Boris Johnson says the Brexit Freedom’s Bill will help the UK become “the number one place invest and do business because of freedoms that we have."
Tony Burke is president of the Confederation of Shipbuilding and Engineering Unions
This week the Government announced it will introduce a Brexit Freedom’s Bill. Parts of the media who are still ‘gung ho’ for Brexit gleefully predicted a ‘bonfire of EU rules’ which are allegedly holding the UK back from enjoying the ‘fruits of leaving the EU’.
It’s part of Johnson’s attempt to re-boot his disastrous premiership since ‘partygate’ began ripping the Tories apart .The announcement also came out at the same time as an Office for National Statistics (ONS) report showing the impact Brexit has already had on the UK economy.
The figures contained in the ‘Annual Rates of Return of Private Non-Financial Corporations’ show the massive impact Brexit is already having on the economy and notably on manufacturing where the gross rate of return for companies fell from 13.9% and the net 16.9% in 2017, the first full year after the Brexit vote, to 10.3% gross and 9.1% net in 2020.
Boris Johnson says the Brexit Freedom’s Bill will help the UK become “the number one place invest and do business because of freedoms that we have.”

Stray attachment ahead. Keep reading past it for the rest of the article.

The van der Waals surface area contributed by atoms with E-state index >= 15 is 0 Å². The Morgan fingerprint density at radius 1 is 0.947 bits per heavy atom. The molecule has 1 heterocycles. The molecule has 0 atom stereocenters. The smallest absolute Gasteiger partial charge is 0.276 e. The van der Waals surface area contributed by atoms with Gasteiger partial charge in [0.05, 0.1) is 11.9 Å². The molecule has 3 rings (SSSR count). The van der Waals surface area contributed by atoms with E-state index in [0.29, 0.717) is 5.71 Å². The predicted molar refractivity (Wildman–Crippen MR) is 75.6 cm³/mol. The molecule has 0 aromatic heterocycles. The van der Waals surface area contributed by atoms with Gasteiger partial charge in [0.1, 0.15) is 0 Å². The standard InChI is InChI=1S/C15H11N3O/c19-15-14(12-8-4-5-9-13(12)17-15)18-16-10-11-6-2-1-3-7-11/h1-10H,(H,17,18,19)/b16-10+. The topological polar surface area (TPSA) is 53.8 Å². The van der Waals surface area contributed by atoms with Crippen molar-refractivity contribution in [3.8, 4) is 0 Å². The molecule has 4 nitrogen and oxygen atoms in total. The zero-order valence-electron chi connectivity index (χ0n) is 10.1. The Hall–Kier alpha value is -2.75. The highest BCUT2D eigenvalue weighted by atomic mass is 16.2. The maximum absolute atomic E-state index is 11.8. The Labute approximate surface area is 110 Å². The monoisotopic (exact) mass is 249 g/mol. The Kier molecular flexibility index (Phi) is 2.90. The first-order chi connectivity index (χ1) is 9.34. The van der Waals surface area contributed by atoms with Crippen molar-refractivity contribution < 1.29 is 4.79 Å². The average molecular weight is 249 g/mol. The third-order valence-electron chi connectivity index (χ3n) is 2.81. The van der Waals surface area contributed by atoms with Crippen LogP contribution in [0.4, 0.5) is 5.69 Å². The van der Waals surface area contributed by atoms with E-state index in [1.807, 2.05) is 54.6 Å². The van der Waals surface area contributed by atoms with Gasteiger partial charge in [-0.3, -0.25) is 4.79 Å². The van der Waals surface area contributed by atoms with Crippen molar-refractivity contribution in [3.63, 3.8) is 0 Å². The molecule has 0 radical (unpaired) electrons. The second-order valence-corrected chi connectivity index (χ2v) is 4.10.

To do this he is proposing even more paper work and red tape as UK manufacturing standards diverge from EU standards. In 2023, UK companies will have to adopt the UK Conformity Assessed mark, moving away from the EU’s CE marking.
Many products currently manufactured or distributed in the UK and the EU carry the EU’s CE mark. This shows they meet high European legal requirements but from January1st 2023, the new UKCA logo will need to be displayed on many items sold in the UK.
If UK and EU regulations differ the results of tests carried out by UK conformity assessment bodies will no longer be recognised in the EU.
It won’t be possible to sell UKCA within the EU without reassessment by the EU.
This means that UK manufactured goods will have to meet two sets of safety regulations creating more paperwork for hard pressed companies.
Adding to the confusion the Government now says that the UKCA mark alone will not be permissible for goods placed on the Northern Ireland market.
Among other Johnson ‘initiatives’ include inviting UK business leaders to “turbo charge the economy.” (Again!)
It will be interesting who gets invited to take part.
Many decent companies may prove reluctant – fearful that Johnson and the Tories toxic reputation and incompetence will rub off on them and the public begin to see there is little in the way of a Brexit premium coming their way.
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